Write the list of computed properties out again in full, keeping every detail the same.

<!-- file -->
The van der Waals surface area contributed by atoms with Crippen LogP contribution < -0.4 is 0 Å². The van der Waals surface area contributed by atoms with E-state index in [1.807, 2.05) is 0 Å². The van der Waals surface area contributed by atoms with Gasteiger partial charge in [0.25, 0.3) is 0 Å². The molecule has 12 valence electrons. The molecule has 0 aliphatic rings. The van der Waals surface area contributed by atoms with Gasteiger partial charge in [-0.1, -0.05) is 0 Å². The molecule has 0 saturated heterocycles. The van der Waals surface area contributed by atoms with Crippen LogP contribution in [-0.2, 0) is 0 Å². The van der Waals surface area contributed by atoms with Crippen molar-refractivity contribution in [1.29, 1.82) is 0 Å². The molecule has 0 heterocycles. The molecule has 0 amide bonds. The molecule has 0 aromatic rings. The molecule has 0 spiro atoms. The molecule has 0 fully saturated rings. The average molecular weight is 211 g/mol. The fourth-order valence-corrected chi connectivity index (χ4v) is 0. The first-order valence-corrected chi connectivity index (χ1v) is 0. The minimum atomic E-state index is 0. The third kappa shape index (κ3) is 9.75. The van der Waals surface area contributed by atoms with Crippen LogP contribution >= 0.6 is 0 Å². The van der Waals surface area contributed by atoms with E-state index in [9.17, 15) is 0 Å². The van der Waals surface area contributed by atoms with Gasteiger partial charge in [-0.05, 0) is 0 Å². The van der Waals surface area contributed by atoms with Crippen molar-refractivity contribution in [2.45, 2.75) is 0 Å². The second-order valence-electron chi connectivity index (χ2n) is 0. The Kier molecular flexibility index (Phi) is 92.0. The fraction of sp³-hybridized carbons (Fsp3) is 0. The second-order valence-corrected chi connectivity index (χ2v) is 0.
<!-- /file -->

The van der Waals surface area contributed by atoms with Crippen LogP contribution < -0.4 is 0 Å². The van der Waals surface area contributed by atoms with E-state index in [1.807, 2.05) is 0 Å². The van der Waals surface area contributed by atoms with Gasteiger partial charge in [0.25, 0.3) is 0 Å². The molecule has 12 valence electrons. The molecule has 0 aliphatic rings. The van der Waals surface area contributed by atoms with Gasteiger partial charge in [-0.1, -0.05) is 0 Å². The molecule has 0 saturated heterocycles. The van der Waals surface area contributed by atoms with Crippen LogP contribution in [-0.2, 0) is 0 Å². The van der Waals surface area contributed by atoms with Crippen molar-refractivity contribution in [1.29, 1.82) is 0 Å². The molecule has 0 heterocycles. The molecule has 0 amide bonds. The molecule has 0 aromatic rings. The molecule has 0 spiro atoms. The molecule has 0 fully saturated rings. The average molecular weight is 211 g/mol. The fourth-order valence-corrected chi connectivity index (χ4v) is 0. The first-order valence-corrected chi connectivity index (χ1v) is 0. The minimum atomic E-state index is 0. The third kappa shape index (κ3) is 9.75. The van der Waals surface area contributed by atoms with Crippen LogP contribution >= 0.6 is 0 Å². The van der Waals surface area contributed by atoms with E-state index in [9.17, 15) is 0 Å². The van der Waals surface area contributed by atoms with Gasteiger partial charge in [-0.05, 0) is 0 Å². The van der Waals surface area contributed by atoms with Crippen molar-refractivity contribution in [2.45, 2.75) is 0 Å². The second-order valence-electron chi connectivity index (χ2n) is 0. The Kier molecular flexibility index (Phi) is 92.0. The fraction of sp³-hybridized carbons (Fsp3) is 0. The second-order valence-corrected chi connectivity index (χ2v) is 0.